Kobe Bryant and LeBron James put on a show in their final matchup against each other.
LOS ANGELES — Before heading into retirement, and the decades of debates and comparisons that are sure to follow, Kobe Bryant made sure his last head-to-head matchup against LeBron James was a true duel, a tit-for-tat affair that ranked among the most electric games of his 20th and final season.
Bryant came out firing on Thursday, showing no ill effects from a right shoulder injury that sidelined him earlier this week as he repeatedly attacked James in one-on-one situations. In between iconic turnaround jumpers, Bryant mixed in a smooth up-and-under fake that left James grasping at air.
“I told LeBron, if you’re going to let me catch on the post, I’ll score when I’m 80,” Bryant said. “That’s like grown man, old man game. When I catch it on the post, it doesn’t matter.”
His bluster turned into a chuckle at the memory of the successful pump-fake.
“It just looks too realistic,” Bryant said.
The Lakers guard finished with a team-high 26 points on 11-of-16 shooting and three three-pointers.
But James offered responses to seemingly every Bryant basket, and he laughed last, as the East-leading Cavaliers cruised to a 120–108 road victory over the West’s worst team.
“I know he was not taking this game off, for sure, and I definitely wasn’t taking it off,” James said.
The most riveting end-to-end sequence came in the second quarter. After Bryant pounded James for a signature turnaround, James freed himself on the other end for a corner three. Bryant countered with another turnaround, only to watch as James, who was energetic from the opening tip, responded with a nasty hesitation dribble that set up a dunk. Bryant then finished the mano-a-mano sequence with a three-pointer.
“I enjoy the physicality of it,” Bryant said of facing James. “Playing against him is fun because of his size. It’s always fun to have that physicality, backing him down. … We both enjoy having that matchup. There were times he was posting me up and I waved away my teammates. Get the hell away. Don’t double. This is fun.”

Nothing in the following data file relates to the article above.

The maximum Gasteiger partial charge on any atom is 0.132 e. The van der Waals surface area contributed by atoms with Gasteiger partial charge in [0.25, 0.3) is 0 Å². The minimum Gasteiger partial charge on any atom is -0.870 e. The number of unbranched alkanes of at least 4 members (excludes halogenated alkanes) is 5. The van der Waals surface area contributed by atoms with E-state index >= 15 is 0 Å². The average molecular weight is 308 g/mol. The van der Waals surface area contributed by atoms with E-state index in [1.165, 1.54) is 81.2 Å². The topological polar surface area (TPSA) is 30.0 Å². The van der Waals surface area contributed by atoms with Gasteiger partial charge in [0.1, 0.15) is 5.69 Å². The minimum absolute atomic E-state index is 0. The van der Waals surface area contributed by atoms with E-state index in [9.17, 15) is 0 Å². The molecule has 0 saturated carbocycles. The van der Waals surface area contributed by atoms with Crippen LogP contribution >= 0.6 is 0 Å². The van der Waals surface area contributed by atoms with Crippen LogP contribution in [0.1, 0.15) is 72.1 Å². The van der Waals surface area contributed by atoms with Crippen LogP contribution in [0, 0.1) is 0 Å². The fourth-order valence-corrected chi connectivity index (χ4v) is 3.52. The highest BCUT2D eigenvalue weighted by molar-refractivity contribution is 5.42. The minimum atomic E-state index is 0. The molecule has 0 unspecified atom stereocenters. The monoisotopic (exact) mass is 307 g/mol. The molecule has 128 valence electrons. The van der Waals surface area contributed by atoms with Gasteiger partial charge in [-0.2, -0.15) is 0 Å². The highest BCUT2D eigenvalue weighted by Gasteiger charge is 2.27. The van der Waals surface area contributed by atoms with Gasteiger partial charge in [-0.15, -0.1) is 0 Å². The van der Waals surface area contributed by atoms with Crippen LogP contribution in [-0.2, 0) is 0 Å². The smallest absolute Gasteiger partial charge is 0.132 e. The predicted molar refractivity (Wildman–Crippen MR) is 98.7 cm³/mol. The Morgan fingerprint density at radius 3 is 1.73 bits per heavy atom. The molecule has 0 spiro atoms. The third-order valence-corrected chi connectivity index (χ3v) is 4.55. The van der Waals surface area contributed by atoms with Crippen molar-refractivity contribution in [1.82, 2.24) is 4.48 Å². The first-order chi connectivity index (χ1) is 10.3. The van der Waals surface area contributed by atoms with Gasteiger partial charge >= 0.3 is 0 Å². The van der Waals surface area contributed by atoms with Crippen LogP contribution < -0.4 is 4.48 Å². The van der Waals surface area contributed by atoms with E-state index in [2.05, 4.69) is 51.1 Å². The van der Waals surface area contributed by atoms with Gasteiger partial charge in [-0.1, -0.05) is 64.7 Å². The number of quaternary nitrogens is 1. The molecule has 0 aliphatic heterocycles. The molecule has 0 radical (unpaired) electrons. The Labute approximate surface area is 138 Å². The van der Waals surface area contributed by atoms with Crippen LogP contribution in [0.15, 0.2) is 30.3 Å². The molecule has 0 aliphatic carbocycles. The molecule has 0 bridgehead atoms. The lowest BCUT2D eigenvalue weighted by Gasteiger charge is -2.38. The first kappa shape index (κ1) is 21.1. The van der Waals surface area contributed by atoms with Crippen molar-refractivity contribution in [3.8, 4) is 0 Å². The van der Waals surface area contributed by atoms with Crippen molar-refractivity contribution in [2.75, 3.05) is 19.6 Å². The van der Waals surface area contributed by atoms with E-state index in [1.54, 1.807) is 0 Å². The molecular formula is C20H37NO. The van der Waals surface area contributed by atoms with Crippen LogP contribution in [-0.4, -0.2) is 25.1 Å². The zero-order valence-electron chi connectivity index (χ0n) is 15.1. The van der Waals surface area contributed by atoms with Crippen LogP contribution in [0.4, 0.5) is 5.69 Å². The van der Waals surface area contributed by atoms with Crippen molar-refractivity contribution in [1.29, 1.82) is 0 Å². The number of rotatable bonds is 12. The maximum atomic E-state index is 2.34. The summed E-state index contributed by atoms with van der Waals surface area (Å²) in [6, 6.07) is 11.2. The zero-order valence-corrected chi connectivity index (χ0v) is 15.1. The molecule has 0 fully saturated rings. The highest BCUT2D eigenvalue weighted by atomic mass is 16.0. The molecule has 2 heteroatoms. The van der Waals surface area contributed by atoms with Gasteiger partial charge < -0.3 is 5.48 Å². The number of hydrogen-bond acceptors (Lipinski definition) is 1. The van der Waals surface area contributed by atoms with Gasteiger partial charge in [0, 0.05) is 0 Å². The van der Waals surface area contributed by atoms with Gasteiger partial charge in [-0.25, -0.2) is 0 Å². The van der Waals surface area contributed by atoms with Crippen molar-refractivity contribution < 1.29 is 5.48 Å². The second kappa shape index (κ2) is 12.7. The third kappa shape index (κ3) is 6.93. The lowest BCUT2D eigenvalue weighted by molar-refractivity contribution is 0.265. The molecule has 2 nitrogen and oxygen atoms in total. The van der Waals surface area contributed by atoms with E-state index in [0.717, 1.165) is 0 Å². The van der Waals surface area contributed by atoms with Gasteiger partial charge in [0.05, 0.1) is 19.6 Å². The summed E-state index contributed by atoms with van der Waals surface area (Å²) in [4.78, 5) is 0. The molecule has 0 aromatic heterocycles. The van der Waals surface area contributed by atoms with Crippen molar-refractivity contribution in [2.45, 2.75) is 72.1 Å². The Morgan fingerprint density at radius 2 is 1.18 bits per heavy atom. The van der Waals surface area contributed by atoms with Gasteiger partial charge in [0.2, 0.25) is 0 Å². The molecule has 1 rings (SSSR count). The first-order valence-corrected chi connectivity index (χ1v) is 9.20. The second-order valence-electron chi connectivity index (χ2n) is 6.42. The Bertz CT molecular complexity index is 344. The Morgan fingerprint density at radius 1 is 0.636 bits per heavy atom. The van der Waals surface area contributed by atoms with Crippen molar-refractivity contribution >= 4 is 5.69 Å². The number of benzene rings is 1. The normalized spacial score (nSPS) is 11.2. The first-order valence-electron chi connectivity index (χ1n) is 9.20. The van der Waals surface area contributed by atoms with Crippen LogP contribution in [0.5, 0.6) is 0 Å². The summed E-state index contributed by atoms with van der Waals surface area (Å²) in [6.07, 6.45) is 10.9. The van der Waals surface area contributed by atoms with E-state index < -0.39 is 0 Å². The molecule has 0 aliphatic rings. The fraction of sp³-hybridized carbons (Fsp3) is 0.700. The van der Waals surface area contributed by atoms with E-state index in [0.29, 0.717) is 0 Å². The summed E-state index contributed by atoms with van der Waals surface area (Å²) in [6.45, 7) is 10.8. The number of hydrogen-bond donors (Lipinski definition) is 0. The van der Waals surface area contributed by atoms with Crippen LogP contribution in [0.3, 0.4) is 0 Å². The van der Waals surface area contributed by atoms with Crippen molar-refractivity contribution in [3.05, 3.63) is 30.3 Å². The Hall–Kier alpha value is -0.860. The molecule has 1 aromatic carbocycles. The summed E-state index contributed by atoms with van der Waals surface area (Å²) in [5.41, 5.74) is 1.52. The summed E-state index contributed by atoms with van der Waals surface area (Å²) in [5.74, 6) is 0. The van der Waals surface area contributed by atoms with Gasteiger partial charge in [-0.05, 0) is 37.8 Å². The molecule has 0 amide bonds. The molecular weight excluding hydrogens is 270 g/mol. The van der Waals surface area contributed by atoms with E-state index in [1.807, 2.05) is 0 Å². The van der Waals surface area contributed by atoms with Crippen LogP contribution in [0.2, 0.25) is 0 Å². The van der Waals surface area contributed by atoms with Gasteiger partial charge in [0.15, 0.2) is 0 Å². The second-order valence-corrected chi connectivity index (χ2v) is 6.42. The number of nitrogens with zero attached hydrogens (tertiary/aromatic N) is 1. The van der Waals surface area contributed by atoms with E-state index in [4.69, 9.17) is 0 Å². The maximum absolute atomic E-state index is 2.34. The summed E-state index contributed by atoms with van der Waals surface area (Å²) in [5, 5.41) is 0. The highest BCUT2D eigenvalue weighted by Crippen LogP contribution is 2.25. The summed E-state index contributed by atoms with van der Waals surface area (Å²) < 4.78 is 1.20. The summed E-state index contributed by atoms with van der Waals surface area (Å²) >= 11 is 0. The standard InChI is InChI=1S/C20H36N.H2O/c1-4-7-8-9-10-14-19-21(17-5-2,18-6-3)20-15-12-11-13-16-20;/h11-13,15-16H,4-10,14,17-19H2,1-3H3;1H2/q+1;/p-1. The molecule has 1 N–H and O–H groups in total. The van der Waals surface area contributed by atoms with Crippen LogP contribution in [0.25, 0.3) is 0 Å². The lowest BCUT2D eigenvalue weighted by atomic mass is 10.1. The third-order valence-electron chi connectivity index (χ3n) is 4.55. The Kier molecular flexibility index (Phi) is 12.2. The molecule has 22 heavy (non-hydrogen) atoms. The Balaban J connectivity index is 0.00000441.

This was exactly the type of engaged play missing from last month’s All-Star Game in Toronto, the type of beautiful contrast between two superstars that regrettably never took place during the Finals. Although Bryant and James have combined to make 13 Finals appearances, with one or the other appearing in every Finals since 2007, they never got the chance to formalize a postseason rivalry.
“When he first came into the league, Cleveland was still trying to figure things out,” Bryant said. “I think we hit our stride a lot sooner. Obviously there were years when we could have faced each other. They got bounced by Orlando one year. It just never worked out. In that sense, a real rivalry never developed. To me, rivalries aren’t made in the regular season, no matter how much people try to hype it up. You have to duke it out when it really matters.”
James finished with 24 points (on 9-of-18 shooting), seven assists and five rebounds, punctuating the victory with a lefthanded finish on an off-the-glass alley-oop from J.R. Smith. The four-time MVP also threw a pair of frozen-rope crosscourt passes to set up Smith threes.
”We love the lights. We get up for the best moments,” James said. “I wish I could play against him every single night.”
The Staples Center crowd, realizing that the end is now just a little more than a month away, saluted one of Bryant’s best efforts of the season. He received “MVP” chants when he stepped to the free throw line in the fourth quarter. When he checked out with a little more than two minutes remaining, Bryant received a standing ovation as shouts of “Ko-be” rang down from all sides. After the final buzzer, James and his Cavaliers teammates lined up to hug Bryant one by one.
“That feeling going against one of the greatest, you can never take that for granted,” James said. “It’s surreal actually. You’re not going to get a real sense for [Bryant’s impact] until you play them next year and he’s not in the lineup.”